With a pleasant combination of art galleries, bistros, bric-a-brac and antique shops, the Old City area is popular with tourists and Geneva's younger crowd. You can easily mix shopping with a bit of sightseeing in the area. Art galleries show a surprising range of styles from ancient Chinese and Japanese pots, primitive to impressionism, and all the while in attractive, bright spaces. While the medley of tiny shops makes the Old City particularly appealing for impulse purchases, a large department store in this area provides a good selection of necessities. Less hectic than other parts of the city, it is the perfect place to browse at a leisurely pace and then enjoy a cheese fondue or other regional cuisine. Pause to view the splendid Hôtel de Ville and Maison Tavel along the way. Shoppers can also admire the beautiful architecture and charming ancient streets that beg to be explored.
Located at the intersection of rue Verdaine, rue des Chaudronniers, and rue Étienne-Dumont is the Place du Bourg-de-Four, a bustling town square in Geneva's Old Town. This place draws its historic significance from the historic buildings that surround it; though bearing picturesque, pastel-hued facades with flower-laden windows, at one time these buildings were originally raised to shelter European refugees from across Europe. The square is within close proximity to noteworthy attractions like the Palais de Justice and St. Pierre Cathedral, the largest church in the city. Surrounding the Place du Bourg-de-Four are gelateria, cafés, book stores, art galleries, bars, and bistros which promise a buoyant and enjoyable atmosphere through the day. Once the site of a significant cattle market, the square also offers high-end shopping to today's visitors.
Paris has the Eiffel Tower, New York the Statue of Liberty, and Geneva the Jet d'Eau. Resting at the convergence of Lake Geneva and the Rhone, Jet d'Eau is one of the most recognizable emblems of the city. The original fountain was installed in the late-19th Century not far from the current location, where the fountain's ambitious plumes soar as if to embrace the sky. Although built for practical purposes, this fountain has now come to command much appreciation for its ability to augment Geneva's cityscape, and to leave visitors gazing in awe at its sheer glory. With its gushing waters soaring to the height of 140 meters (459 feet) every second, Jet d'Eau has become an epitome of dynamism to the people of Geneva. An engineering feat par excellence, the fountain metamorphoses into a dazzling, luminescent wonder come night.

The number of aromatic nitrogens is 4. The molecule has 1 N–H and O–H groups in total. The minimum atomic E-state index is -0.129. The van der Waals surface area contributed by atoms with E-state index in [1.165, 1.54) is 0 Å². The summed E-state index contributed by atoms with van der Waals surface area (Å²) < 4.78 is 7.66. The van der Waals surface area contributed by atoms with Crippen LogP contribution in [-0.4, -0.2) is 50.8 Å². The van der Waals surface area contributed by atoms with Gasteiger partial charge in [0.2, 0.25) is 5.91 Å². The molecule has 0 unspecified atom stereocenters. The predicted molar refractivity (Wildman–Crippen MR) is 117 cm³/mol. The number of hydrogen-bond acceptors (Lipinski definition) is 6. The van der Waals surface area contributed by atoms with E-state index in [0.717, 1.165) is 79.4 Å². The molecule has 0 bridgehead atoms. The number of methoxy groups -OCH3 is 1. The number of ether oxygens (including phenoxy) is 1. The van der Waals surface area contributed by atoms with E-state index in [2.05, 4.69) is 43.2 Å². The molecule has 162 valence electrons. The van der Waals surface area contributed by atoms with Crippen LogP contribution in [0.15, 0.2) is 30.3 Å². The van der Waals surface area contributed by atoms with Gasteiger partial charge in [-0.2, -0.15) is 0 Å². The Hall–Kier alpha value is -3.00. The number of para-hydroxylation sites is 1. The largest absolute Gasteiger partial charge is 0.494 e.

The Musée Ariana (Ariana Museum), also known as Musée Suisse de la Céramique et du Verre, is housed in an exquisite palace built between 1877 and 1884 and is well worth visiting in its own right. The museum has one of the richest and finest collections of ceramic and glassware in Europe and is the only museum of its kind in Switzerland. The collection's approximate 20,000 pottery, stoneware, earthenware and porcelain objects, as well as some glass objects span seven centuries, from the Middle Ages to the present day in Europe, the Near East and Asia. The museum also holds temporary exhibitions in its basement throughout the year.
International Red Cross and Red Crescent Museum recounts the history of the Red Cross movement through various exhibition spaces that cover the inception of the first idea and the organization's role throughout history (especially during the two World Wars) all the way to the current issues the Red Cross is dealing with today. Along with temporary exhibits, the permanent collection focuses on three major contemporary issues: dignity, family ties and environmental risks. A plethora of activities are organized here, making your trip to this museum an entertaining and educative one.